Saturday, March 28, 2015

Lettuce Trees. By Ninnevah

Let me tell you about the muffin man, I mean the lettuce trees. They were introduced to this region in the early 18 hundreds when there was a shortage of fresh vegetables. Diseases like scurvy and other vitamin deficiencies were widespread as the population relied on cattle and sheep for their main dietary intake. When lettuce seeds were introduced people were expecting the typical round iceberg type from Iceland, with the crisp white leaves. But instead what started to grow was the long lanky oval looking lettuce with green flaky leaves. A widely accepted theory is that this was due to the seeds being squashed while at the bottom of someone's bag while enduring the three month ship ride from England. 
A farmer decided to market these weirdly shaped lettuce heads as part of a genetically modified crop, claiming that since it had a larger percentage of the leaves being green, so it contained a larger percentage of vitamin g. People were ready to believe that something so simple was an easy cure to their diseases, farming of these oval shaped lettuces picked up and overtook the market of the traditional iceberg lettuce.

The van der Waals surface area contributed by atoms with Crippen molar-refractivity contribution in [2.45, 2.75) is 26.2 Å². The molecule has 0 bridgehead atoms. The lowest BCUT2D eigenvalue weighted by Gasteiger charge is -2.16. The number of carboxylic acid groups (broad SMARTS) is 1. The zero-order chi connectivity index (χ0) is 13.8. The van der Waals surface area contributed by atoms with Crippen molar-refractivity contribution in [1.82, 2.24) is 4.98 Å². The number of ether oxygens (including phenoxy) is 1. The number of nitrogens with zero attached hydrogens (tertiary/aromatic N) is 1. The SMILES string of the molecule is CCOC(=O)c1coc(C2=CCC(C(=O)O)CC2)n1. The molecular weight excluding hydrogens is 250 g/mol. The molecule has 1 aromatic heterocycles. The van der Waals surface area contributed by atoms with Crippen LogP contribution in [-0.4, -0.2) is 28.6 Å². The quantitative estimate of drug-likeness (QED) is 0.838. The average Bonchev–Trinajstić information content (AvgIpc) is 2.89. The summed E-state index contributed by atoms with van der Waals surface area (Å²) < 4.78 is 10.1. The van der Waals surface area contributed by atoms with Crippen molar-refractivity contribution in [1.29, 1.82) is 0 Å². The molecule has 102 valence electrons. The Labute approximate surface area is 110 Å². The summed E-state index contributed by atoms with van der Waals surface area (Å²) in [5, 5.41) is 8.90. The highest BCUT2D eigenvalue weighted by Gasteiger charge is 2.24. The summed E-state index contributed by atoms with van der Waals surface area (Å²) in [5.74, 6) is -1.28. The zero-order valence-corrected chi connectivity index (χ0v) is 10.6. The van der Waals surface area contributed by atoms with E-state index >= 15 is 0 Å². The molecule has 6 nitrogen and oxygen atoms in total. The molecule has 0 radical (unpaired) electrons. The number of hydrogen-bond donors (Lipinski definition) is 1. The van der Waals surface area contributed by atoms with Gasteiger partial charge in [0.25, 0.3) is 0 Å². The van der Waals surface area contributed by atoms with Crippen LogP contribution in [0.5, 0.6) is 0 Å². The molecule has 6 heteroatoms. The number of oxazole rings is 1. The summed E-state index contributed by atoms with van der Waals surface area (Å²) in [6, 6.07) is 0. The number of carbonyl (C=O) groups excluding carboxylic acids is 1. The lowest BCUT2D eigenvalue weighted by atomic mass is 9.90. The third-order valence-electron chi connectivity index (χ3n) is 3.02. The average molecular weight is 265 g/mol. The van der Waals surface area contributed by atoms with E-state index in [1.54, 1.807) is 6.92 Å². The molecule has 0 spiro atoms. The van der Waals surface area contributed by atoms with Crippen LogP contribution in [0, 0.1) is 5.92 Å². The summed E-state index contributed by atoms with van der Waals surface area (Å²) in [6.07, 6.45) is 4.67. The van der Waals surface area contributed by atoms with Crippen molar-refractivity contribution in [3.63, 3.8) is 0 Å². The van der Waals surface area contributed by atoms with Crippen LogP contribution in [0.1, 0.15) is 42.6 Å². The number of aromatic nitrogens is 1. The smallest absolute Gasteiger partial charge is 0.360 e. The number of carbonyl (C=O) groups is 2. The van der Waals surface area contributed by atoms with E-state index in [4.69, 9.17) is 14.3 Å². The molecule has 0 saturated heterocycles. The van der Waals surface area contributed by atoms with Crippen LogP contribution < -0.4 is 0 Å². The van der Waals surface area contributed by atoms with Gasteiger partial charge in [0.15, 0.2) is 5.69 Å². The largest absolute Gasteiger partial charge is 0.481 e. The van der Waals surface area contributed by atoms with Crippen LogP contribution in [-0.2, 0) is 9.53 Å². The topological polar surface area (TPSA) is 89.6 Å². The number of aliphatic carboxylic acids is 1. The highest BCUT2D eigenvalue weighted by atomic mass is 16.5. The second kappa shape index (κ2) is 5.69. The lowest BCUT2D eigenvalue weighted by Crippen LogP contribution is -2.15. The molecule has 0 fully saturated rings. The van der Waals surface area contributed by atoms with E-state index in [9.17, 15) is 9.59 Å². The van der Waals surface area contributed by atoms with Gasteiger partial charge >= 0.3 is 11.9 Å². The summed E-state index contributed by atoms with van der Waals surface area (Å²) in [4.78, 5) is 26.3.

With the introduction of modern science, it was shown that vitamin g was actually a hoax or just a marketing scheme which had caused the widespread acceptance and even preference of the oval lettuce heads. 
At this stage a research paper was published stating the harmful effects of the incorrectly named vitamin g, which actually was a toxin that affected a specific liver protein causing early liver failure. Eventually people switched back to the old fashioned Icelandic lettuce heads and the oval ones were only bought and eaten occasionally for its nostalgic taste.
Nowadays it is difficult to find this type of lettuce as people have become more health conscious and aware. Recently though there have been some sightings of "lettuce trees" which look very similar to this almost extinct species. The only difference is that instead of being up to 30 cm tall, these trees are known to grow up to 30 m high. Could almost compete with pine trees as windbreakers when planted in a row.

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